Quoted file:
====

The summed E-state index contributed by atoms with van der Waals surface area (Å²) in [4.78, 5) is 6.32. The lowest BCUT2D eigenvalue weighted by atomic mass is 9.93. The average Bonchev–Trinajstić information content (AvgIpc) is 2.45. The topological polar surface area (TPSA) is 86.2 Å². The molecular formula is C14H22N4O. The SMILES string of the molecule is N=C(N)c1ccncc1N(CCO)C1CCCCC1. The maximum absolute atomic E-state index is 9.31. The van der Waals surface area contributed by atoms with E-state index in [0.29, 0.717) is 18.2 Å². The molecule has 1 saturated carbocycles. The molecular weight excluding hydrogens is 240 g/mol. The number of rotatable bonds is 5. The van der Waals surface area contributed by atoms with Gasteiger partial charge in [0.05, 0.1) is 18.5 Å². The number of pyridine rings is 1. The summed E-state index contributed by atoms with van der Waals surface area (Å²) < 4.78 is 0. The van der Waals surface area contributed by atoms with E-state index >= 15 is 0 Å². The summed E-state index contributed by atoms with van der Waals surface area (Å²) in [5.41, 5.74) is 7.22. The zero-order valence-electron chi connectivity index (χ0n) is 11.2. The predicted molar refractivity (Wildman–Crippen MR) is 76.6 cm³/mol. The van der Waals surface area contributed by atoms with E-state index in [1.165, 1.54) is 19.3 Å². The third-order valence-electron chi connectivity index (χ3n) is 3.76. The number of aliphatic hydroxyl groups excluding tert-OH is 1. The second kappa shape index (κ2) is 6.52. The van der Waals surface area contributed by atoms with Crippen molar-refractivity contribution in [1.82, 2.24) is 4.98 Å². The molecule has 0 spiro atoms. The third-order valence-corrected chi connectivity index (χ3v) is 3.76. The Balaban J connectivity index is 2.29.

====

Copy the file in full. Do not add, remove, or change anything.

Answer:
The summed E-state index contributed by atoms with van der Waals surface area (Å²) in [4.78, 5) is 6.32. The lowest BCUT2D eigenvalue weighted by atomic mass is 9.93. The average Bonchev–Trinajstić information content (AvgIpc) is 2.45. The topological polar surface area (TPSA) is 86.2 Å². The molecular formula is C14H22N4O. The SMILES string of the molecule is N=C(N)c1ccncc1N(CCO)C1CCCCC1. The maximum absolute atomic E-state index is 9.31. The van der Waals surface area contributed by atoms with E-state index in [0.29, 0.717) is 18.2 Å². The molecule has 1 saturated carbocycles. The molecular weight excluding hydrogens is 240 g/mol. The number of rotatable bonds is 5. The van der Waals surface area contributed by atoms with Gasteiger partial charge in [0.05, 0.1) is 18.5 Å². The number of pyridine rings is 1. The summed E-state index contributed by atoms with van der Waals surface area (Å²) < 4.78 is 0. The van der Waals surface area contributed by atoms with E-state index >= 15 is 0 Å². The summed E-state index contributed by atoms with van der Waals surface area (Å²) in [5.41, 5.74) is 7.22. The zero-order valence-electron chi connectivity index (χ0n) is 11.2. The predicted molar refractivity (Wildman–Crippen MR) is 76.6 cm³/mol. The van der Waals surface area contributed by atoms with E-state index in [1.165, 1.54) is 19.3 Å². The third-order valence-electron chi connectivity index (χ3n) is 3.76. The number of aliphatic hydroxyl groups excluding tert-OH is 1. The second kappa shape index (κ2) is 6.52. The van der Waals surface area contributed by atoms with Crippen molar-refractivity contribution in [1.82, 2.24) is 4.98 Å². The molecule has 0 spiro atoms. The third-order valence-corrected chi connectivity index (χ3v) is 3.76. The Balaban J connectivity index is 2.29.